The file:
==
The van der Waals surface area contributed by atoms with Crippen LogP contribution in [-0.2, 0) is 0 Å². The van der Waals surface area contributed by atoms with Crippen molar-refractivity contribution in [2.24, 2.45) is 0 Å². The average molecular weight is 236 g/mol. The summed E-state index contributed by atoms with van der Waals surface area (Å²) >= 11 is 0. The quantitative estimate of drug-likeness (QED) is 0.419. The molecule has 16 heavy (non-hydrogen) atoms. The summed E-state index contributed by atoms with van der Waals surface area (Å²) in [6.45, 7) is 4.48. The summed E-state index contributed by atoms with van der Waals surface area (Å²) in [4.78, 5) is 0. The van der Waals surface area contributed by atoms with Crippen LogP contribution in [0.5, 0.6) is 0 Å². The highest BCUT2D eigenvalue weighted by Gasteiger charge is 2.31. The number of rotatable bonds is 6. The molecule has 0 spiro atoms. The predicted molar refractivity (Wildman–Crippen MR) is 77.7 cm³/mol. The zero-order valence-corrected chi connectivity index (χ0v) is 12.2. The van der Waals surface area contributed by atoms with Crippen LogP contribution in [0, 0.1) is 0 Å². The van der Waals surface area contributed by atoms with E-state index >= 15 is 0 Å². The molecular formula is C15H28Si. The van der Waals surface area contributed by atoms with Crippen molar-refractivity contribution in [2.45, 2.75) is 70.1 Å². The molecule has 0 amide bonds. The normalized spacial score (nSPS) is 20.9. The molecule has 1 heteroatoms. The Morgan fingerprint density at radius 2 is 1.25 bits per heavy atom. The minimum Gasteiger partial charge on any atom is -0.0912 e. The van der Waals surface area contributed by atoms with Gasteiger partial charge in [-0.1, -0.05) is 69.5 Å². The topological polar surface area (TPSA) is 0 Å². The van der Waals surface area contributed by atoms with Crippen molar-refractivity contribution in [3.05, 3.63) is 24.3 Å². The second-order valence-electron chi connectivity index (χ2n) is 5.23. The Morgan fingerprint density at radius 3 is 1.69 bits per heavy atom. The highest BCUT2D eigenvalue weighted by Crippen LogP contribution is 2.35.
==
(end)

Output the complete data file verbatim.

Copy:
The van der Waals surface area contributed by atoms with Crippen LogP contribution in [-0.2, 0) is 0 Å². The van der Waals surface area contributed by atoms with Crippen molar-refractivity contribution in [2.24, 2.45) is 0 Å². The average molecular weight is 236 g/mol. The summed E-state index contributed by atoms with van der Waals surface area (Å²) >= 11 is 0. The quantitative estimate of drug-likeness (QED) is 0.419. The molecule has 16 heavy (non-hydrogen) atoms. The summed E-state index contributed by atoms with van der Waals surface area (Å²) in [6.45, 7) is 4.48. The summed E-state index contributed by atoms with van der Waals surface area (Å²) in [4.78, 5) is 0. The van der Waals surface area contributed by atoms with Crippen LogP contribution in [0.5, 0.6) is 0 Å². The highest BCUT2D eigenvalue weighted by Gasteiger charge is 2.31. The number of rotatable bonds is 6. The molecule has 0 spiro atoms. The predicted molar refractivity (Wildman–Crippen MR) is 77.7 cm³/mol. The zero-order valence-corrected chi connectivity index (χ0v) is 12.2. The van der Waals surface area contributed by atoms with Crippen LogP contribution in [0, 0.1) is 0 Å². The van der Waals surface area contributed by atoms with E-state index >= 15 is 0 Å². The molecular formula is C15H28Si. The van der Waals surface area contributed by atoms with Crippen molar-refractivity contribution in [2.45, 2.75) is 70.1 Å². The molecule has 0 amide bonds. The normalized spacial score (nSPS) is 20.9. The molecule has 1 heteroatoms. The Morgan fingerprint density at radius 2 is 1.25 bits per heavy atom. The minimum Gasteiger partial charge on any atom is -0.0912 e. The van der Waals surface area contributed by atoms with Gasteiger partial charge in [-0.1, -0.05) is 69.5 Å². The topological polar surface area (TPSA) is 0 Å². The van der Waals surface area contributed by atoms with Crippen molar-refractivity contribution in [3.05, 3.63) is 24.3 Å². The second-order valence-electron chi connectivity index (χ2n) is 5.23. The Morgan fingerprint density at radius 3 is 1.69 bits per heavy atom. The highest BCUT2D eigenvalue weighted by Crippen LogP contribution is 2.35.